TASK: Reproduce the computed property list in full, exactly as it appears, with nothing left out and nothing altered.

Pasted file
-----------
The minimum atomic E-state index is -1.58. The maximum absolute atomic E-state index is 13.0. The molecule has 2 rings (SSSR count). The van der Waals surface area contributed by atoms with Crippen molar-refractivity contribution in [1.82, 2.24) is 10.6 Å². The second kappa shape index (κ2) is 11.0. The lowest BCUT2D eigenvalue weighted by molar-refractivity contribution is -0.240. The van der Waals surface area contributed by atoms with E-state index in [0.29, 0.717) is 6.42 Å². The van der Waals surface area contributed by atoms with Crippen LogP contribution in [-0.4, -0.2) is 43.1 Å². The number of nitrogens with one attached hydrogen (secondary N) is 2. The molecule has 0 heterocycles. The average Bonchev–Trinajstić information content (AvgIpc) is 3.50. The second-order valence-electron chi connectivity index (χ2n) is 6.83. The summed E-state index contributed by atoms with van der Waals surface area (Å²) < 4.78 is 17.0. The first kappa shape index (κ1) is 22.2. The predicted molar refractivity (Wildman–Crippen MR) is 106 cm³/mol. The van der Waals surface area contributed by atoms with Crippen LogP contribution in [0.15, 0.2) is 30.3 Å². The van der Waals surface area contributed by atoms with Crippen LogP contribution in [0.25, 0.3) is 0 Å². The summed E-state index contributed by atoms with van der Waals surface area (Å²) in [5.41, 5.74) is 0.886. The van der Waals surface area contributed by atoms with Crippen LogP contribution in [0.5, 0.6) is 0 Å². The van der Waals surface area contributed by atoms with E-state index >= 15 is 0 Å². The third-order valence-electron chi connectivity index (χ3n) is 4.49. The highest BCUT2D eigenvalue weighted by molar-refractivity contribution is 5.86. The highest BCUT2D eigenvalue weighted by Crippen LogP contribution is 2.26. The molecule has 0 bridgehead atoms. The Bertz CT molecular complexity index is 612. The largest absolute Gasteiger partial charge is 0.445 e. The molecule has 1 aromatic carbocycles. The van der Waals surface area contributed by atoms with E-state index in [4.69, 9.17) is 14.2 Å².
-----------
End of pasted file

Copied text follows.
The minimum atomic E-state index is -1.58. The maximum absolute atomic E-state index is 13.0. The molecule has 2 rings (SSSR count). The van der Waals surface area contributed by atoms with Crippen molar-refractivity contribution in [1.82, 2.24) is 10.6 Å². The second kappa shape index (κ2) is 11.0. The lowest BCUT2D eigenvalue weighted by molar-refractivity contribution is -0.240. The van der Waals surface area contributed by atoms with E-state index in [0.29, 0.717) is 6.42 Å². The van der Waals surface area contributed by atoms with Crippen LogP contribution in [-0.4, -0.2) is 43.1 Å². The number of nitrogens with one attached hydrogen (secondary N) is 2. The molecule has 0 heterocycles. The average Bonchev–Trinajstić information content (AvgIpc) is 3.50. The second-order valence-electron chi connectivity index (χ2n) is 6.83. The summed E-state index contributed by atoms with van der Waals surface area (Å²) < 4.78 is 17.0. The first kappa shape index (κ1) is 22.2. The predicted molar refractivity (Wildman–Crippen MR) is 106 cm³/mol. The van der Waals surface area contributed by atoms with Crippen LogP contribution in [0.15, 0.2) is 30.3 Å². The van der Waals surface area contributed by atoms with Crippen LogP contribution in [0.25, 0.3) is 0 Å². The summed E-state index contributed by atoms with van der Waals surface area (Å²) in [5.41, 5.74) is 0.886. The van der Waals surface area contributed by atoms with Crippen LogP contribution in [0.5, 0.6) is 0 Å². The van der Waals surface area contributed by atoms with E-state index >= 15 is 0 Å². The third-order valence-electron chi connectivity index (χ3n) is 4.49. The highest BCUT2D eigenvalue weighted by molar-refractivity contribution is 5.86. The highest BCUT2D eigenvalue weighted by Crippen LogP contribution is 2.26. The molecule has 0 bridgehead atoms. The Bertz CT molecular complexity index is 612. The largest absolute Gasteiger partial charge is 0.445 e. The molecule has 1 aromatic carbocycles. The van der Waals surface area contributed by atoms with E-state index in [4.69, 9.17) is 14.2 Å².